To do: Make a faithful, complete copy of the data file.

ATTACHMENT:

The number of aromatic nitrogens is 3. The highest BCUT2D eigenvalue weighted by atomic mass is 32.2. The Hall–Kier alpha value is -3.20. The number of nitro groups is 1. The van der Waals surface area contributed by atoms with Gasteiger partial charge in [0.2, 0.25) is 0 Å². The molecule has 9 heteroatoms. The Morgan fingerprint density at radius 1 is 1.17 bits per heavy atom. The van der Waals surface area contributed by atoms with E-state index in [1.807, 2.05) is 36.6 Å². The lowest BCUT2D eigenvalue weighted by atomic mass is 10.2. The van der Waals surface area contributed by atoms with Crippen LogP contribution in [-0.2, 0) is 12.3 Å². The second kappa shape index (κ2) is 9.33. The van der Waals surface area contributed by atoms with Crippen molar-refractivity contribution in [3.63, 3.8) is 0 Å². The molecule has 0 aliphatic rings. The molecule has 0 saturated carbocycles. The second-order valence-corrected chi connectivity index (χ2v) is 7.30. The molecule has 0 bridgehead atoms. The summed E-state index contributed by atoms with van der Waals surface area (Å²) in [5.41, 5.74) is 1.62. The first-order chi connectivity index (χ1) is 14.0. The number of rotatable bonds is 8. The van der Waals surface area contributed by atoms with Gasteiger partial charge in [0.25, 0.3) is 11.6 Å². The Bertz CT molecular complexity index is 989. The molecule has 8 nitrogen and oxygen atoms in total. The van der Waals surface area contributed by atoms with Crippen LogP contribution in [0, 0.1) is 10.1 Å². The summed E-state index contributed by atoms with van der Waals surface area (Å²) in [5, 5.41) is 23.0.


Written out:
The number of aromatic nitrogens is 3. The highest BCUT2D eigenvalue weighted by atomic mass is 32.2. The Hall–Kier alpha value is -3.20. The number of nitro groups is 1. The van der Waals surface area contributed by atoms with Gasteiger partial charge in [0.2, 0.25) is 0 Å². The molecule has 9 heteroatoms. The Morgan fingerprint density at radius 1 is 1.17 bits per heavy atom. The van der Waals surface area contributed by atoms with E-state index in [1.807, 2.05) is 36.6 Å². The lowest BCUT2D eigenvalue weighted by atomic mass is 10.2. The van der Waals surface area contributed by atoms with Crippen LogP contribution in [-0.2, 0) is 12.3 Å². The second kappa shape index (κ2) is 9.33. The van der Waals surface area contributed by atoms with Crippen molar-refractivity contribution in [3.63, 3.8) is 0 Å². The molecule has 0 aliphatic rings. The molecule has 0 saturated carbocycles. The second-order valence-corrected chi connectivity index (χ2v) is 7.30. The molecule has 0 bridgehead atoms. The summed E-state index contributed by atoms with van der Waals surface area (Å²) in [5.41, 5.74) is 1.62. The first-order chi connectivity index (χ1) is 14.0. The number of rotatable bonds is 8. The van der Waals surface area contributed by atoms with Gasteiger partial charge in [0.25, 0.3) is 11.6 Å². The Bertz CT molecular complexity index is 989. The molecule has 8 nitrogen and oxygen atoms in total. The van der Waals surface area contributed by atoms with Crippen LogP contribution in [0, 0.1) is 10.1 Å². The summed E-state index contributed by atoms with van der Waals surface area (Å²) in [5, 5.41) is 23.0.